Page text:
My Heavenly City to be released in UK cinemas by Trinity CineAsia from 11 November.

★☆☆☆☆ 1.5/5

This feature debut of New York-based Taiwan director Sen-I Yu tries to tell a sincere story that reveals life in NYC from the eyes of foreigners. But the sincerity collapses to an unconvincing, Modern-Love-like, pretentious fantasy regardless of the city.

My Heavenly City is a 2023 film by an emerging director Sen-I Yu. The film encompasses three simple short stories, with their protagonists representing different groups of ordinary Asian immigrants. They explore individually the sense of belonging, the love when you are young, and the love and pain in a broken family.

In the first story, a postgraduate student, Mavis, feels homesick and lonely all the time. She met a 16-year-old illegal immigrant, Xiaojian, when she was doing her part-time, interpreter job for a youth care centre. Their friendship gradually developed. And typically, they start to share their memories about the food from home they all missed in common. Until one day, the ICE decided to take Xiaojian away.

The second story, a rather cliche romance story, is about an overseas student, Jack, who loves hip-hop dance but has to study computer science by his mom’s order. He encountered a Singaporean exchange student, Lulu, who also loves hip-hop a lot. They fall in love. But when the summer approaches, Lulu will have to go back to Singapore. In the meantime, Jack received an internship offer from a tech company and decided to stay in New York.

The third story, which is the only satisfactory piece of the whole film, credited to the performance of the actors, depicts the tense, tired relationships in an Asian family because their son is mentally ill and starting to be violent to his mom. This longest short approaches some identical issues in East Asian families and the living situation of middle-aged, middle-class immigrants in NYC, telling a story about understanding and curing each other.

The three shorts are unrelated to each other while having some dreary, non-creative connections. Something from one story will overlap with another, like a notebook lost by one character will then be picked up by the protagonist from another short. These designs, sadly, didn’t enhance the storytelling in any way, but they certainly increased the level of affectation of the film.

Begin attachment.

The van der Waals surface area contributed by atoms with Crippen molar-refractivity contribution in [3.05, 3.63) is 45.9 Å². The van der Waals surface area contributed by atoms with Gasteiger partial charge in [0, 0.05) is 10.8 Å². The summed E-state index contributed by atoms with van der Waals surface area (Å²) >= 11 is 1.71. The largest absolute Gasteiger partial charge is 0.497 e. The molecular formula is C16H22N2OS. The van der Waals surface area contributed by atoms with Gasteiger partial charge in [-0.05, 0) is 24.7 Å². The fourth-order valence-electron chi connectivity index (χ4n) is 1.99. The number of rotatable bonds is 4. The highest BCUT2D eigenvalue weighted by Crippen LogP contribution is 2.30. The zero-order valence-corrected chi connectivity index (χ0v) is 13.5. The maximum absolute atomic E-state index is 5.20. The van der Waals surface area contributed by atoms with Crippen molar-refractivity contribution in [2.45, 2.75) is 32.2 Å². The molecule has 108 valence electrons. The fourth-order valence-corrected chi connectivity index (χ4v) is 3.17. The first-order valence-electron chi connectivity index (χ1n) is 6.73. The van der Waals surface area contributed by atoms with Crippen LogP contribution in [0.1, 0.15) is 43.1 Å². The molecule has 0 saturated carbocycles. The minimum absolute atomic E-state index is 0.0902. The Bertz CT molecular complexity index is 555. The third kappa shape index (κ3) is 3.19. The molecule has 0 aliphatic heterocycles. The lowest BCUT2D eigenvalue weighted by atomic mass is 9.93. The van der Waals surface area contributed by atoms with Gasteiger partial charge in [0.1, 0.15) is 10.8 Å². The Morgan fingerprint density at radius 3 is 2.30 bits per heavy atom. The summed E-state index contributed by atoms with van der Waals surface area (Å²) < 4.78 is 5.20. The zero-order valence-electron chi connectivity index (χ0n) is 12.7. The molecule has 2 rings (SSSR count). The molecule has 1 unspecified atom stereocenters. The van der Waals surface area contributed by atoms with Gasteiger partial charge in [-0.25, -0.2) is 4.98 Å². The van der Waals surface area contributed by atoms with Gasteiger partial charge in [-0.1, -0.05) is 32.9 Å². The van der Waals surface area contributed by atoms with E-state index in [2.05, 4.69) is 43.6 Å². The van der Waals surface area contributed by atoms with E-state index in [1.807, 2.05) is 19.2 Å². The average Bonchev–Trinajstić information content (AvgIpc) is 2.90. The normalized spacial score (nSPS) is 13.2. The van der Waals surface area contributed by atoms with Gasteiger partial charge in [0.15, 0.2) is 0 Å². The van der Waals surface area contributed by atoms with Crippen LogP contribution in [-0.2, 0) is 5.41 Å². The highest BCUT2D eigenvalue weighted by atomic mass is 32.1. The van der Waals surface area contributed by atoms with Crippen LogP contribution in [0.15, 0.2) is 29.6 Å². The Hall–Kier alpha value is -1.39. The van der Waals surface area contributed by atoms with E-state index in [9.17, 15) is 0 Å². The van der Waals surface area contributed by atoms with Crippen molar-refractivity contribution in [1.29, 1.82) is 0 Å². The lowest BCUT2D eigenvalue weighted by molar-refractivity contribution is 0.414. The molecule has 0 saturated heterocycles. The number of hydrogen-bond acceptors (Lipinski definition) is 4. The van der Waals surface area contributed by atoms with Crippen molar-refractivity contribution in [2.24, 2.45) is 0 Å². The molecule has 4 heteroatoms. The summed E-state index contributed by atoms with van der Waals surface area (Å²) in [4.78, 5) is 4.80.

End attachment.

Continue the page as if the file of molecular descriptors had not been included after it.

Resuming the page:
While neither the mediocre storyline nor the pretentious structure is the worst respect. My Heavenly City is supposed to show the stories in NYC through the scope of Asian foreigners. However, within these three totally different stories, NYC looks exactly the same. The sky is always in a clear grey-blue, the air is always fresh, the lights are always comfy, and the winds always gently breeze no matter which story I am in and what emotion I am supposed to experience.

New York City, a city that enlarges the emptiness of Mavis in the first short, an “amazing city but also makes me feel lost” to Lulu in the second, a city that attaches the most enjoyable and painful memories of one father in the third story, was filmed like a duplicated background, a glass jar in a soft-tone colour packing up the story of Asian immigrants while itself is irrelevant to it.

Or showing the irrelevance is the real intention of the film? “It is the meaning of the city to you that matters,” said Sen-I Yu in an interview about My Heavenly City. If I were the interviewer, my follow-up question would definitely be: “What is this film about then?” I am more confused if the film has nothing to do with the city.


This review does not reflect on the view of the organisation.